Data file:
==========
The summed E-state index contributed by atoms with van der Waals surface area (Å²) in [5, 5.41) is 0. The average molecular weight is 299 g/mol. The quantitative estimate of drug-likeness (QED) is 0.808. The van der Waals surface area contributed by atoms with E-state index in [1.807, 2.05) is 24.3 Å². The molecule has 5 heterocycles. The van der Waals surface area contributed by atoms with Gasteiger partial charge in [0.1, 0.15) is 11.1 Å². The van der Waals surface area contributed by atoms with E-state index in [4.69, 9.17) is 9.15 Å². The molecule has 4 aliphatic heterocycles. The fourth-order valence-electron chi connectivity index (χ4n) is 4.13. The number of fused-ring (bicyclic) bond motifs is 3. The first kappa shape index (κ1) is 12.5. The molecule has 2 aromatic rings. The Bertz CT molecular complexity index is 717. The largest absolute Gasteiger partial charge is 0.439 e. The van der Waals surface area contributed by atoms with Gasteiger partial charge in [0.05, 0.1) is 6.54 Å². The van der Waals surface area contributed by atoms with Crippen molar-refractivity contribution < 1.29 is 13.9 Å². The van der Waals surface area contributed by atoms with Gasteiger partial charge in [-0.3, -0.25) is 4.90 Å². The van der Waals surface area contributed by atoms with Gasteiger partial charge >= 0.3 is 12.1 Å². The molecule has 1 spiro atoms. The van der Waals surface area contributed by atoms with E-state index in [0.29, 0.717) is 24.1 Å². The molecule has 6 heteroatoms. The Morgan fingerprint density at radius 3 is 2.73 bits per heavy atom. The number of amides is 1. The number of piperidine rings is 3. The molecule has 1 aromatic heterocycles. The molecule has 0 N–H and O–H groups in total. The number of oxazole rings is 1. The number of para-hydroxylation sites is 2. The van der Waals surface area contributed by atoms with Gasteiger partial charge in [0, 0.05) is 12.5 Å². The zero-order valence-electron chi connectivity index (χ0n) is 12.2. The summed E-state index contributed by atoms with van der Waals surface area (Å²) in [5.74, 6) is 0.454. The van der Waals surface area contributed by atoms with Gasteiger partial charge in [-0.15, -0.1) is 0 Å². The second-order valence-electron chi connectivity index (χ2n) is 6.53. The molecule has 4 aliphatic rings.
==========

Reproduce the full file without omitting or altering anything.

The summed E-state index contributed by atoms with van der Waals surface area (Å²) in [5, 5.41) is 0. The average molecular weight is 299 g/mol. The quantitative estimate of drug-likeness (QED) is 0.808. The van der Waals surface area contributed by atoms with E-state index in [1.807, 2.05) is 24.3 Å². The molecule has 5 heterocycles. The van der Waals surface area contributed by atoms with Gasteiger partial charge in [0.1, 0.15) is 11.1 Å². The van der Waals surface area contributed by atoms with E-state index in [4.69, 9.17) is 9.15 Å². The molecule has 4 aliphatic heterocycles. The fourth-order valence-electron chi connectivity index (χ4n) is 4.13. The number of fused-ring (bicyclic) bond motifs is 3. The first kappa shape index (κ1) is 12.5. The molecule has 2 aromatic rings. The Bertz CT molecular complexity index is 717. The largest absolute Gasteiger partial charge is 0.439 e. The van der Waals surface area contributed by atoms with Gasteiger partial charge in [0.05, 0.1) is 6.54 Å². The van der Waals surface area contributed by atoms with Crippen molar-refractivity contribution < 1.29 is 13.9 Å². The van der Waals surface area contributed by atoms with Gasteiger partial charge in [-0.3, -0.25) is 4.90 Å². The van der Waals surface area contributed by atoms with Gasteiger partial charge >= 0.3 is 12.1 Å². The molecule has 1 spiro atoms. The van der Waals surface area contributed by atoms with E-state index in [0.29, 0.717) is 24.1 Å². The molecule has 6 heteroatoms. The Morgan fingerprint density at radius 3 is 2.73 bits per heavy atom. The number of amides is 1. The number of piperidine rings is 3. The molecule has 1 aromatic heterocycles. The molecule has 0 N–H and O–H groups in total. The number of oxazole rings is 1. The number of para-hydroxylation sites is 2. The van der Waals surface area contributed by atoms with Gasteiger partial charge in [0, 0.05) is 12.5 Å². The zero-order valence-electron chi connectivity index (χ0n) is 12.2. The summed E-state index contributed by atoms with van der Waals surface area (Å²) in [5.74, 6) is 0.454. The van der Waals surface area contributed by atoms with Gasteiger partial charge in [-0.15, -0.1) is 0 Å². The second-order valence-electron chi connectivity index (χ2n) is 6.53. The molecule has 4 aliphatic rings.